Although itís possible for robots to display fully humanoid behavior, most of the time thankfully they donít. I do think that analytics hosted on your own server has a great advantage over third-party programs such as GA, because then everything is subject to your own access controls. (Something that should be kept in mind by people who insist on GA and nothing else when pricing your site. Unless theyíre actively seeking a site that is popular with robots.)
1:22 am on May 17, 2019 (gmt 0)

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Bots are getting better. Even Raw Logs are starting to reveal that shift in ability.
10:36 pm on May 18, 2019 (gmt 0)

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I don't think it's only bots, it's hijacked computers too. If it were only bots you could spot them by getting a big enough sample size. Perhaps you'd spot that the same IP visits too often or that too many people came from one regional location to be likely human but no, this analytics data which is 100% bot will absolutely fool on a large scale.

How I found out it was that advanced: A site I was looking at as a possible investment had solid traffic data provided via analytics access. I figured out it wasn't human only because I noticed that the conversions(sales) were low for that level of traffic and, later, that all sales came from one buyer, the site owner.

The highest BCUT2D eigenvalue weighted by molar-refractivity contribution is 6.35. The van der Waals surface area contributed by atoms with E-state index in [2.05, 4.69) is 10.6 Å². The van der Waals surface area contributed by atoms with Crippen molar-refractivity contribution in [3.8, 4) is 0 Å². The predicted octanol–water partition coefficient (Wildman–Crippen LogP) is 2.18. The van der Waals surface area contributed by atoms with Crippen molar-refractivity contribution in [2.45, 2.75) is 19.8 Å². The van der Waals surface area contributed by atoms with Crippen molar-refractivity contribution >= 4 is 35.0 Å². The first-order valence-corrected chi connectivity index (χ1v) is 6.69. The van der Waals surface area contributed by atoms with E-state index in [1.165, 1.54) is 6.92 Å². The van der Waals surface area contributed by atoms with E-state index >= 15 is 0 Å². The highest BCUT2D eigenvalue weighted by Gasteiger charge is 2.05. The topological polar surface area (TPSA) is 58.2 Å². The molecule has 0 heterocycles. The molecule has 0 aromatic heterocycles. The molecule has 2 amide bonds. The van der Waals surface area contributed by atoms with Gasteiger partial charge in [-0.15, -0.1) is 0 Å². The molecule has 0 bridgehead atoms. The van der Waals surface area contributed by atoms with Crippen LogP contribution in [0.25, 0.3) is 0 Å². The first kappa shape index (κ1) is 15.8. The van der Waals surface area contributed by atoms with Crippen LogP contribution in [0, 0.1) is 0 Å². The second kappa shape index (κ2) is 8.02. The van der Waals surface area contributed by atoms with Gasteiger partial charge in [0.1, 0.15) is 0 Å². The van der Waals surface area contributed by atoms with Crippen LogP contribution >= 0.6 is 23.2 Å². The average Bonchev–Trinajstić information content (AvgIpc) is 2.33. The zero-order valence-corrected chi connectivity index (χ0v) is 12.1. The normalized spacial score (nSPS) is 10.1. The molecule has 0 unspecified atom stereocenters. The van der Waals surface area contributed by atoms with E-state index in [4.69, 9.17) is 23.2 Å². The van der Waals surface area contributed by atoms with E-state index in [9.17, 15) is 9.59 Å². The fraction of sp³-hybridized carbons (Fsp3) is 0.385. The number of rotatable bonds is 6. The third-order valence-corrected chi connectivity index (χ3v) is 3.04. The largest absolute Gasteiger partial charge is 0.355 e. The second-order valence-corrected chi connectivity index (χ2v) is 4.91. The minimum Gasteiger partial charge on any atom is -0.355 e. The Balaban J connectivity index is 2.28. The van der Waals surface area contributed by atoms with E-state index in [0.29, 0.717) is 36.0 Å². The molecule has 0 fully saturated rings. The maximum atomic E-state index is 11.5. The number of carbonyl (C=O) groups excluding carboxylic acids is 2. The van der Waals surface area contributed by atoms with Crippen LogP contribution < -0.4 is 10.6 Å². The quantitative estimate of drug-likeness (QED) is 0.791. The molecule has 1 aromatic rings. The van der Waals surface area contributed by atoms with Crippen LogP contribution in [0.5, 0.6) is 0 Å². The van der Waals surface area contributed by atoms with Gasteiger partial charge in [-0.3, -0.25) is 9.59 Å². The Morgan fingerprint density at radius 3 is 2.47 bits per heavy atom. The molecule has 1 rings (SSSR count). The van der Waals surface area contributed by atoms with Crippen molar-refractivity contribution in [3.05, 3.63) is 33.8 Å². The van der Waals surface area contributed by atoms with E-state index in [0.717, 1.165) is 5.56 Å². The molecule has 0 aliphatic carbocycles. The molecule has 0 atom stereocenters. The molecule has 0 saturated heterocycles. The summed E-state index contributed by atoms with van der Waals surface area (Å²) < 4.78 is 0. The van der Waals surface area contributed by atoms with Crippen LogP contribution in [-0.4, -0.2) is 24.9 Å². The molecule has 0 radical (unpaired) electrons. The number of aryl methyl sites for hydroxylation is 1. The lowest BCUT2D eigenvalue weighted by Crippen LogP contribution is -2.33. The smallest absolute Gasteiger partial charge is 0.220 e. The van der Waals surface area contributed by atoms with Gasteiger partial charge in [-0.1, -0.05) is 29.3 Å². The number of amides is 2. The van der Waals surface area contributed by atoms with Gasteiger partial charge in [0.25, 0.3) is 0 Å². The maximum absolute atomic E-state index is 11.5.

At that point I dug into the analytics to confirm it was bot traffic and I couldn't find a single metric that gave up the jig. I also use a couple of popular sites that monitor rankings and the traffic was far too high for the rankings it had, by a factor of 50x. I flipped through metric after metric, device type, location, screen size, length of visit, bounce rate etc, etc, even the live data.... there was NO way to tell it was bot traffic by looking at analytics.

Then I found the offer for said traffic, a tiny amount of cash for thousands of fake visits(which weren't being sold as fake). That was the end of the road for me and analytics. As Lucy said it's best to just use it as a reality check or confirmation for other sources of data

I used to dislike the companies who gather google data to better compete with me, the ones we all know about who offer to sell it to your competitors, but now I use these services to confirm that my raw log traffic from search is ballpark. It would not be difficult to replace real traffic with bot traffic on an unsuspecting hacked site in 2019.

- htaccess redirecting visitors coming from search
- sending equal amount of fake search traffic to hacked site